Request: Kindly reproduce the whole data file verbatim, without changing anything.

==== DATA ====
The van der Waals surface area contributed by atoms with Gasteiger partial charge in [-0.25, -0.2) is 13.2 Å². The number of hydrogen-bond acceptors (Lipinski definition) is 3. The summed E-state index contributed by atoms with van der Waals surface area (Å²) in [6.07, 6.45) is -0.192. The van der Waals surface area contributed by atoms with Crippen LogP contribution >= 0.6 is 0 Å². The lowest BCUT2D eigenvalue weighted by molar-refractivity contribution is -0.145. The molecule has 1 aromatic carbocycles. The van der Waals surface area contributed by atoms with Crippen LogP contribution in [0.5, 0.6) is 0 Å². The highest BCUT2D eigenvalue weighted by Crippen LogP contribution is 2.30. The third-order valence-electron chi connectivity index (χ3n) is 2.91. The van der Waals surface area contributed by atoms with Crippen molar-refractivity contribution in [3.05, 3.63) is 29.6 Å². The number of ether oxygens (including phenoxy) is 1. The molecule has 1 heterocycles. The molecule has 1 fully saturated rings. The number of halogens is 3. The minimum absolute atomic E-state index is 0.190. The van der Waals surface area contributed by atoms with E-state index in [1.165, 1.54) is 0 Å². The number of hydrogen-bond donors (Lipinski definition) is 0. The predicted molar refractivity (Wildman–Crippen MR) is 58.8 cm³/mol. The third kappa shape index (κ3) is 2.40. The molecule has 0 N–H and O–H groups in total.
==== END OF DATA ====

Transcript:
The van der Waals surface area contributed by atoms with Gasteiger partial charge in [-0.25, -0.2) is 13.2 Å². The number of hydrogen-bond acceptors (Lipinski definition) is 3. The summed E-state index contributed by atoms with van der Waals surface area (Å²) in [6.07, 6.45) is -0.192. The van der Waals surface area contributed by atoms with Crippen LogP contribution >= 0.6 is 0 Å². The lowest BCUT2D eigenvalue weighted by molar-refractivity contribution is -0.145. The molecule has 1 aromatic carbocycles. The van der Waals surface area contributed by atoms with Crippen LogP contribution in [0.5, 0.6) is 0 Å². The highest BCUT2D eigenvalue weighted by Crippen LogP contribution is 2.30. The third-order valence-electron chi connectivity index (χ3n) is 2.91. The van der Waals surface area contributed by atoms with Crippen molar-refractivity contribution in [3.05, 3.63) is 29.6 Å². The number of ether oxygens (including phenoxy) is 1. The molecule has 1 heterocycles. The molecule has 1 fully saturated rings. The number of halogens is 3. The minimum absolute atomic E-state index is 0.190. The van der Waals surface area contributed by atoms with E-state index in [1.165, 1.54) is 0 Å². The number of hydrogen-bond donors (Lipinski definition) is 0. The predicted molar refractivity (Wildman–Crippen MR) is 58.8 cm³/mol. The third kappa shape index (κ3) is 2.40. The molecule has 0 N–H and O–H groups in total.